"In a remarkable assemblage of both pre-existing knowledge and novel approaches drawn from a multitude of sources, ranging from Hippocrates to contemporary studies of the medical community, Griner makes a case for the importance of the human aspects of treatment, which he illustrates with a plethora of anecdotes."
About the Author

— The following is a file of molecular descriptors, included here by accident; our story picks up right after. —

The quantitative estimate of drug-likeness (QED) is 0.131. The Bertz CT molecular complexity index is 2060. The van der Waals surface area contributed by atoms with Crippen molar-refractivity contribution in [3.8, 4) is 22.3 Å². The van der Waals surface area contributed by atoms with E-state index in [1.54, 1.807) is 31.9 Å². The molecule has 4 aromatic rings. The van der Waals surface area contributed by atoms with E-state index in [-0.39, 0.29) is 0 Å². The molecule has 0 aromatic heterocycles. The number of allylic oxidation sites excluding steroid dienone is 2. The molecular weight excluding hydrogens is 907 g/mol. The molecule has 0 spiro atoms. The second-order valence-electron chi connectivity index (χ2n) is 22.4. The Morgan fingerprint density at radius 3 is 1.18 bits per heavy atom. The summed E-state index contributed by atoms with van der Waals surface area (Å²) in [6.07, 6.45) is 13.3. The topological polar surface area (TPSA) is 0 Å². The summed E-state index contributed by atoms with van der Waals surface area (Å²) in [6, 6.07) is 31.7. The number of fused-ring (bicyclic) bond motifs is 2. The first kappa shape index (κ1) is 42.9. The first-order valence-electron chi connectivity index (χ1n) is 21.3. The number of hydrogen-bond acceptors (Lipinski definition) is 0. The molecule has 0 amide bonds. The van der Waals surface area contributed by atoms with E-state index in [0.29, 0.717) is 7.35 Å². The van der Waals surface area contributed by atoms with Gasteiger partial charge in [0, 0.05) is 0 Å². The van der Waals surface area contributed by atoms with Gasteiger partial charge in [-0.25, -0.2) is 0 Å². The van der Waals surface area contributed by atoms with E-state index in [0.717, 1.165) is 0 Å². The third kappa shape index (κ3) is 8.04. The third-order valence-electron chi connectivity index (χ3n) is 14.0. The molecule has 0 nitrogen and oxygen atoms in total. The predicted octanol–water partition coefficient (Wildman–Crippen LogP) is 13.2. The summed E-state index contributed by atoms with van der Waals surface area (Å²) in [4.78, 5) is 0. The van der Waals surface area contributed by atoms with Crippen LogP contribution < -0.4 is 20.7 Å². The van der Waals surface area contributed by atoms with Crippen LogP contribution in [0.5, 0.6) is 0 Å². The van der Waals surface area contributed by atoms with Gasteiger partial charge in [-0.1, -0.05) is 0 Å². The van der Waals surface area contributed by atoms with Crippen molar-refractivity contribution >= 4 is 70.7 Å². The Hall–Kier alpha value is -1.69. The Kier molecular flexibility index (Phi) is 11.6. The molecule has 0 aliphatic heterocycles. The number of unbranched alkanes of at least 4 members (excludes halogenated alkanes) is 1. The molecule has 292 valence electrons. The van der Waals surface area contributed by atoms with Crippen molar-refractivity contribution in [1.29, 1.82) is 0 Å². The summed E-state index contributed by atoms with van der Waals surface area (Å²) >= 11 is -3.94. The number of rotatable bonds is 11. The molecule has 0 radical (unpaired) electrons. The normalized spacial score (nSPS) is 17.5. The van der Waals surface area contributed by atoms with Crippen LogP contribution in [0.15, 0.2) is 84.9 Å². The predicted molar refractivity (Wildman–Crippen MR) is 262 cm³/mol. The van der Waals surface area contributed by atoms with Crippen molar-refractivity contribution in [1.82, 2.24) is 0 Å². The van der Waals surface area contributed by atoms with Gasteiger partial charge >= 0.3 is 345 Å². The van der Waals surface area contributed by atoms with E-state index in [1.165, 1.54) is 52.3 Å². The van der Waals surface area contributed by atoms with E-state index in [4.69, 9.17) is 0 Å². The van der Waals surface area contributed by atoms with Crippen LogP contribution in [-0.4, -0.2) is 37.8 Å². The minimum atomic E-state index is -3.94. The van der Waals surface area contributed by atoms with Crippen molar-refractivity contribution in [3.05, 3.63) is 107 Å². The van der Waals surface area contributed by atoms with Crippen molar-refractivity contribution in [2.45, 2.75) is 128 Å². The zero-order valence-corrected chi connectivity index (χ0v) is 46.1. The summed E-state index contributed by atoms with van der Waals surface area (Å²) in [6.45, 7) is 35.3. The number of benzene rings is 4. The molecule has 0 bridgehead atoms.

Paul Griner is an Emeritus Professor of Medicine at the University of Rochester School of Medicine & Dentistry, Rochester, N.Y. He was also a Senior Lecturer at Harvard and Consultant at the Massachusetts General Hospital and the Institute for HealthCare Improvement in Cambridge, Mass. Paul is a graduate of Harvard College and the University of Rochester School of Medicine & Dentistry (with honor). He took his residency training at the Massachusetts General Hospital and was then Chief Resident and Hematology Fellow at Strong Memorial Hospital in Rochester. He served as a Captain in the United States Air Force and was awarded the Air Force Commendation Medal. Paul is recognized nationally for his studies, in the 1970s, of quality of care, most particularly the cost, in dollars and lowered quality, of the excessive use of diagnostic tests and procedures. He is an elected member of the Institute of Medicine of the National Academy of Sciences and was President of a number of national medical organizations including the American College of Physicians. Teaching has always been Paul’s highest priority and his greatest privilege. He has been a teacher and mentor to hundreds of students, residents, fellows, and faculty. He was the recipient, in 1982, of the first mentor award given by the University of Rochester. He is the author of over 130 scientific publications. His book, The Power of Patient Stories: Learning Moments in Medicine, is a work intended for both students of the health professions and the general public. It is an example of the use of stories to make a teaching moment memorable for the learner. Paul’s son and daughter are both college professors, carrying on a tradition of teaching that now spans four generations. His first wife, Mimi, died in 2005 and he is now happily married to Margaret, the widow of his late identical twin brother. He enjoys fishing, travel, golf, and his extended family which now includes an additional three children, thirteen grandchildren, and two great gran